PHOENIX — The U.S. Supreme Court on Tuesday allowed an Arizona execution to go forward amid a closely watched First Amendment fight over the secrecy surrounding lethal injection drugs in the country.
The court ruled in favor of Arizona officials in the case of Joseph Rudolph Wood, who was convicted of murder in the 1989 shooting deaths of his estranged girlfriend and her father. The state plans to execute him Wednesday.
Wood, 55, argued he had a First Amendment right to details about the state's lethal injection method, the qualifications of the executioner and who makes the drugs. Such demands for greater transparency have become a new legal tactic in death-penalty cases in recent months.
The 9th U.S. Circuit Court of Appeals had put Wood's execution on hold, saying the state must reveal the information. That marked the first time an appeals court has acted to delayed an execution based on the issue of drug secrecy, said Richard Dieter, director of the Death Penalty Information Center in Washington, D.C.
The 9th Circuit gave new hope to death penalty opponents. While many death row inmates have made the same First Amendment argument as Wood, other appeals courts have shot them down. But the Supreme Court has not been receptive to the defense lawyers' latest arguments, ruling against them each time the transparency issue has come before the justices.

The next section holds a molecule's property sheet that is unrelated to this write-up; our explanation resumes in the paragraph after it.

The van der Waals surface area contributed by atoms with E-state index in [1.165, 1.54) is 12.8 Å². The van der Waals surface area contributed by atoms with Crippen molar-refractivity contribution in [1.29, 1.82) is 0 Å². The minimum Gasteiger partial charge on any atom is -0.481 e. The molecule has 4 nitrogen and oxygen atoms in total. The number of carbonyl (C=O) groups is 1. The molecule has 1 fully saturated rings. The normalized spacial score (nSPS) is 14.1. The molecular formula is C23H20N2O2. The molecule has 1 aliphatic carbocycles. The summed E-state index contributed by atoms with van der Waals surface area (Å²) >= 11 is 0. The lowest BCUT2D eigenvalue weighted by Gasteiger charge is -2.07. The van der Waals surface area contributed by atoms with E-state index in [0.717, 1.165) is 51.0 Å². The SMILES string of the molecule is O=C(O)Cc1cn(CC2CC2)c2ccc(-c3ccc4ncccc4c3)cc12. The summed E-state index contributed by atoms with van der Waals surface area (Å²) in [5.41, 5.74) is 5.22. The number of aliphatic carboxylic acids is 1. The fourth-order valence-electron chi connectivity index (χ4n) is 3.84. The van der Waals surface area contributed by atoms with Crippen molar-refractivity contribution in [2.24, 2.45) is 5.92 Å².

Had the Supreme Court upheld the 9th Circuit's judgment, "the whole country would likely be affected," Dieter said.
Some of the most active death penalty states — including Texas, Florida and Missouri — have been the subject of similar lawsuits from virtually every death row inmate facing imminent execution over the past several months, but courts have rarely stepped in.
Wood's case highlights scrutiny surrounding lethal injections after several controversial executions, including that of an Ohio inmate in January who snorted and gasped during the 26 minutes it took him to die. In Oklahoma, an inmate died of a heart attack minutes after prison officials halted the process of his execution because the drugs weren't being administered properly.
For decades, the vast majority of executions in the U.S. were carried out through the same method, a three-drug protocol using pharmaceuticals purchased from major drugmakers.
But in the mid-2000s, courts began to consider whether lethal injection could violate the inmates' constitutional guarantee against cruel and unusual punishment.
The Supreme Court eventually allowed lethal injection to proceed, but the issue led major drug companies — many of them based in Europe, where opposition to the death penalty is strong — to stop selling drugs for use in executions.
States have turned to compounding pharmacies, which make drugs specifically for individual clients and don't face the same oversight as the bigger companies.
Neither the states nor the compounding pharmacies want their names made public, citing harassment concerns. When an Oklahoma compounding pharmacy was outed as Missouri's supplier early this year, it was met with protests and unwanted publicity. The pharmacy stopped selling to the Missouri Department of Corrections.